Officials continue testimony to Senate

Senators probed University leaders on a variety of topics as they asked for state money.

Benjamin Farniok

University of Minnesota officials finished making their case to a Senate committee on Tuesday, highlighting the need for continued state investment.

And while they noted that the University had passed all five state-mandated performance measures tied to funding last year, not all senators on the Higher Education and Workforce Development Committee were satisfied with the institution’s testimony.

Lawmakers at the hearing questioned the University’s methods used to cut administrative spending, improve graduation rates and keep tuition levels flat.

Tuition prices were a major talking point, and legislators discussed a report that ranks other large schools based on student costs. The University ranked fourth highest in undergraduate tuition rates and fees for in-state students in 2013, according to the report, and 11th for out-of-state students — the lowest of the ranked schools.

“I think that we’ve got that inverted,” Sen. Carla Nelson, R-Rochester, said at the meeting. “After all, it is our taxpayers that are funding the U.”

Sen. Terri Bonoff, DFL-Minnetonka, said she’s still concerned with the University’s administrative spending, though cuts were made as part of the performance measures.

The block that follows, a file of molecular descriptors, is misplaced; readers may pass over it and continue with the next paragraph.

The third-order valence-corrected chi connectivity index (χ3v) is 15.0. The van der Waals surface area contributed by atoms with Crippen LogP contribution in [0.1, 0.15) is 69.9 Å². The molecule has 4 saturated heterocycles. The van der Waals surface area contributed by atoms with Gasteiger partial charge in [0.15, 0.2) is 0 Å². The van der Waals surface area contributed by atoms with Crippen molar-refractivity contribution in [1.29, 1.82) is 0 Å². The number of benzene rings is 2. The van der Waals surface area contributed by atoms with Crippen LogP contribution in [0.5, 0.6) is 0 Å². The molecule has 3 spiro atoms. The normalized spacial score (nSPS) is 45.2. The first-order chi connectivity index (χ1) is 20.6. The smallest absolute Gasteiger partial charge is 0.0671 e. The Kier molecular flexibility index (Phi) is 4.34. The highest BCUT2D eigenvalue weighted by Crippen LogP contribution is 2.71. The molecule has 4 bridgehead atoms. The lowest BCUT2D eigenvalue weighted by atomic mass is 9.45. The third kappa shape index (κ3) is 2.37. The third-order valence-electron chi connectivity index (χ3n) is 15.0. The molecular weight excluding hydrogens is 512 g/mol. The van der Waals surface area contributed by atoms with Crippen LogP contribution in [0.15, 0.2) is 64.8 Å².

At a committee meeting last week, she questioned how the $39 million in administrative cuts have been spent. University Chief Financial Officer Richard Pfutzenreuter said the savings provided additional funding for libraries, technology licensing and maintenance costs.

University officials gave a similar report to the House of Representatives’ Higher Education Policy and Finance committee last week.

Rep. Gene Pelowski, DFL-Winona, said school administrators should have offered a more comprehensive review of institutional spending.

“Instead, we’ve had overviews, which are PowerPoint fluff presentations that really don’t give us an idea of the ‘U’s’ budget in any way, shape or form,” he said.

At the Senate committee meeting, lawmakers said they would like to see the University improve its four-year graduation rate, which was at 48 percent in 2013.

“We need to find a way to get the associate’s degrees done in two years and bachelor’s degrees in four years,” said Sen. Jeremy Miller, R-Winona.

At the meeting Tuesday, Vice Provost and Dean of Undergraduate Education Bob McMaster said the University implemented a number of measures to increase student graduation rates last year.

“We have become more selective in that we want to admit students who we are confident, based on their records, will graduate in four years,” he said.

McMaster also said he wants to maintain a more efficient and transparent curriculum, sustain financial aid support for students and continue to improve advising methods at the University to increase graduation rates.

Some legislators said though the University has satisfied the performance measures, they would like to see the institution continue improving in line with changes that have been made.

“We will use the same number of performance metrics [next year], but they will be changed,” Bonoff said. “We will set a focus on completion rates but also serving the underserved.”